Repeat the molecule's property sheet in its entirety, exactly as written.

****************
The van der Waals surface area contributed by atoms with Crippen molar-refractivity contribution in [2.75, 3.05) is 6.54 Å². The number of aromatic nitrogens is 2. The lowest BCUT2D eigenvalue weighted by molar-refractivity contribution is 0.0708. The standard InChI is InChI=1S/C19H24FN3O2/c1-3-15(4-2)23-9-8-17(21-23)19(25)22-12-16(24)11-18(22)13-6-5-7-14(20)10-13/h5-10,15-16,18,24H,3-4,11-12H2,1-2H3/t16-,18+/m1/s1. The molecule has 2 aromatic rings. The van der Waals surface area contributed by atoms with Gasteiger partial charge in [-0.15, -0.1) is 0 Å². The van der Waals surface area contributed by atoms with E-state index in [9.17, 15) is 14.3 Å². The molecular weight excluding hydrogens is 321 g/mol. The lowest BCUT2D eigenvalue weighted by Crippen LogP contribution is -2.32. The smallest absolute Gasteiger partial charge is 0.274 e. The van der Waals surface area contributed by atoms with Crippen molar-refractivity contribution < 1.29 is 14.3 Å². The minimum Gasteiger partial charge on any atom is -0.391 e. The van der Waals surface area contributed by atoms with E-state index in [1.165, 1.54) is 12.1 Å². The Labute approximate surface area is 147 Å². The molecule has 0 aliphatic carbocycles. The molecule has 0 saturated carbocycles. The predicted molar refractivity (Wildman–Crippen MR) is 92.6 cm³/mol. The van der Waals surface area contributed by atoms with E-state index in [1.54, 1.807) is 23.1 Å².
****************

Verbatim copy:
The van der Waals surface area contributed by atoms with Crippen molar-refractivity contribution in [2.75, 3.05) is 6.54 Å². The number of aromatic nitrogens is 2. The lowest BCUT2D eigenvalue weighted by molar-refractivity contribution is 0.0708. The standard InChI is InChI=1S/C19H24FN3O2/c1-3-15(4-2)23-9-8-17(21-23)19(25)22-12-16(24)11-18(22)13-6-5-7-14(20)10-13/h5-10,15-16,18,24H,3-4,11-12H2,1-2H3/t16-,18+/m1/s1. The molecule has 2 aromatic rings. The van der Waals surface area contributed by atoms with Gasteiger partial charge in [-0.15, -0.1) is 0 Å². The van der Waals surface area contributed by atoms with E-state index in [9.17, 15) is 14.3 Å². The molecular weight excluding hydrogens is 321 g/mol. The lowest BCUT2D eigenvalue weighted by Crippen LogP contribution is -2.32. The smallest absolute Gasteiger partial charge is 0.274 e. The van der Waals surface area contributed by atoms with Crippen molar-refractivity contribution < 1.29 is 14.3 Å². The minimum Gasteiger partial charge on any atom is -0.391 e. The van der Waals surface area contributed by atoms with E-state index in [1.165, 1.54) is 12.1 Å². The Labute approximate surface area is 147 Å². The molecule has 0 aliphatic carbocycles. The molecule has 0 saturated carbocycles. The predicted molar refractivity (Wildman–Crippen MR) is 92.6 cm³/mol. The van der Waals surface area contributed by atoms with E-state index in [1.54, 1.807) is 23.1 Å².